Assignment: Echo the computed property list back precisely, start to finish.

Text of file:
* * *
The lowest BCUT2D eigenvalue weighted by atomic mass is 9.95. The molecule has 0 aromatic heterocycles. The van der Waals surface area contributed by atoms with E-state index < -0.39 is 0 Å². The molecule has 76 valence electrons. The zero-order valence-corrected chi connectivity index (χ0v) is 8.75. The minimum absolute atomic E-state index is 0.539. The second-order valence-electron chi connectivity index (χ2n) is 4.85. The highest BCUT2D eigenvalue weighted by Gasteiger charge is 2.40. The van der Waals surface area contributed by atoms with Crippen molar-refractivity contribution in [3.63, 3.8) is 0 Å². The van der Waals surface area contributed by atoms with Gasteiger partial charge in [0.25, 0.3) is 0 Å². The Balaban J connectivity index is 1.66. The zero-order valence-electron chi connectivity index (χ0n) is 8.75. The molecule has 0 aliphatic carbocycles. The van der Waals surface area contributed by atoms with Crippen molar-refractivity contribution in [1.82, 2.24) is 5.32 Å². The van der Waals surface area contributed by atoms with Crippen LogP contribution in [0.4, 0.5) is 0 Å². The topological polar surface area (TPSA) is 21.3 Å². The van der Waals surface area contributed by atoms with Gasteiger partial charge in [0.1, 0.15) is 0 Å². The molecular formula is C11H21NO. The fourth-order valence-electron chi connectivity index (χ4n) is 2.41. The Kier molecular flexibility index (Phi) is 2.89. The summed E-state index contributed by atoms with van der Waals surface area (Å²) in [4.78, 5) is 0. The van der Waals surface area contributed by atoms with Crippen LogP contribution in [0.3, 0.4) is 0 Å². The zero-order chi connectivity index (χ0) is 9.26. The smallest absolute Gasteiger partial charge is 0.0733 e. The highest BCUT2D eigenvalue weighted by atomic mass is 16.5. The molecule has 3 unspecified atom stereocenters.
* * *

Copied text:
The lowest BCUT2D eigenvalue weighted by atomic mass is 9.95. The molecule has 0 aromatic heterocycles. The van der Waals surface area contributed by atoms with E-state index < -0.39 is 0 Å². The molecule has 76 valence electrons. The zero-order valence-corrected chi connectivity index (χ0v) is 8.75. The minimum absolute atomic E-state index is 0.539. The second-order valence-electron chi connectivity index (χ2n) is 4.85. The highest BCUT2D eigenvalue weighted by Gasteiger charge is 2.40. The van der Waals surface area contributed by atoms with Crippen molar-refractivity contribution in [3.63, 3.8) is 0 Å². The van der Waals surface area contributed by atoms with Gasteiger partial charge in [0.25, 0.3) is 0 Å². The Balaban J connectivity index is 1.66. The zero-order valence-electron chi connectivity index (χ0n) is 8.75. The molecule has 0 aliphatic carbocycles. The van der Waals surface area contributed by atoms with Crippen molar-refractivity contribution in [1.82, 2.24) is 5.32 Å². The van der Waals surface area contributed by atoms with Crippen LogP contribution in [0.4, 0.5) is 0 Å². The topological polar surface area (TPSA) is 21.3 Å². The van der Waals surface area contributed by atoms with Gasteiger partial charge in [0.1, 0.15) is 0 Å². The molecular formula is C11H21NO. The fourth-order valence-electron chi connectivity index (χ4n) is 2.41. The Kier molecular flexibility index (Phi) is 2.89. The summed E-state index contributed by atoms with van der Waals surface area (Å²) in [4.78, 5) is 0. The van der Waals surface area contributed by atoms with Crippen LogP contribution in [0.3, 0.4) is 0 Å². The zero-order chi connectivity index (χ0) is 9.26. The smallest absolute Gasteiger partial charge is 0.0733 e. The highest BCUT2D eigenvalue weighted by atomic mass is 16.5. The molecule has 3 unspecified atom stereocenters.